gi joe battle wagon hasbro vintage 1991 90's vehicle ARAHFor my uses however, the Battle Wagon is much too over-the-top to ever really be useful. While the military industrial complex can justify the existence of a great many absurdities to waste my money on, in the end of the day the Battle Wagon really is just a monster-truck. For the GI Joe team, it looks far too out of place to work in my eyes as military equipment, and generally it’s really just a much worse version of the Mean Dog. It has some cool gimmicks like the hidden computer station under the turret, but what’s the point of it? To me, it really does feel like something crammed in just to give it more play features, though I suppose that’s not the worst thing.

The turret/gun station is another element that should be really cool, but just isn’t. The Mean Dog, Maggot and Thunderclap all do a similar thing, where the turret can be removed and used as an individual piece, but they don’t look so ridiculous. The individual components of those vehicles also tended to look a little better on their own, while I find the Battle Wagon looks really empty without it’s turret. At the same time, it looks really silly with it, so there’s really no helping it.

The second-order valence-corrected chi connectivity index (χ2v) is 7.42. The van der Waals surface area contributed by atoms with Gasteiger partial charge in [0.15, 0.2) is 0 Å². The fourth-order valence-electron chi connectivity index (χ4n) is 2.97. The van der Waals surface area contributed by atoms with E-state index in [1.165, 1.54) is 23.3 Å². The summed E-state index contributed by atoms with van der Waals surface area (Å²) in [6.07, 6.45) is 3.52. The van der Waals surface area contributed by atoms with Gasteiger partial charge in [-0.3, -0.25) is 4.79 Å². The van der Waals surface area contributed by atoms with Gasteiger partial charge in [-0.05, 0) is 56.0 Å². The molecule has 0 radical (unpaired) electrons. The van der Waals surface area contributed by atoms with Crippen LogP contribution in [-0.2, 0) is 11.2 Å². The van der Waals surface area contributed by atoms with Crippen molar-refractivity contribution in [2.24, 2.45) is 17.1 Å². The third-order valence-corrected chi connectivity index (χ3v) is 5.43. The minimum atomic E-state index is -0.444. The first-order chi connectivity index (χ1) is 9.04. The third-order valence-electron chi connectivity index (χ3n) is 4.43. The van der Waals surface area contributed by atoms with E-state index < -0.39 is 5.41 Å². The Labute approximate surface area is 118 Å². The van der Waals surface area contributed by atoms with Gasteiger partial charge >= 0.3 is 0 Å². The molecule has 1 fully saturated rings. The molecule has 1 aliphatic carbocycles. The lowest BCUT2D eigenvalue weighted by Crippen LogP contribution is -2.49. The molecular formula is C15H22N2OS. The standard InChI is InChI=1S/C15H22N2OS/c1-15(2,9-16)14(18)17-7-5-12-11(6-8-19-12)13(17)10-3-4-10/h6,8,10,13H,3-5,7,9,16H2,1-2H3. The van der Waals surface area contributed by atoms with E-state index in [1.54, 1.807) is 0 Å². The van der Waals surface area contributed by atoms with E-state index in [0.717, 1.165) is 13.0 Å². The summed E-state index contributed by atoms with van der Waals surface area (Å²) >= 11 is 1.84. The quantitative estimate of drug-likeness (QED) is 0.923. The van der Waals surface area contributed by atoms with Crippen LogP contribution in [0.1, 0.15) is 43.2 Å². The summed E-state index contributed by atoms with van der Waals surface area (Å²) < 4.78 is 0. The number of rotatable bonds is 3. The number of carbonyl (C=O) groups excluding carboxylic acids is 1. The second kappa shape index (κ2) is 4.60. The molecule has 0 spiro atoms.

I have no childhood memories of playing with the Battle Wagon, and through all of my adulthood I’ve barely so much as touched the thing, besides one time taking it apart to rescue a handful of parts my brother lost in it as a kid. In fact, the only thing that prompted using it for some photos is that Battle Corps Cross Country’s filecard mentions he drives it, and I had one, so I used it. In that light, I’m tempted to say I’ve generally had a sense of contempt for this thing for the longest period. Despite that, I realize that it’s not an objectively bad toy, rather, it’s a good one that suffers for being too big and ridiculous looking (The opposite of the MOBAT, a toy that looks great, but is too small and does almost nothing!).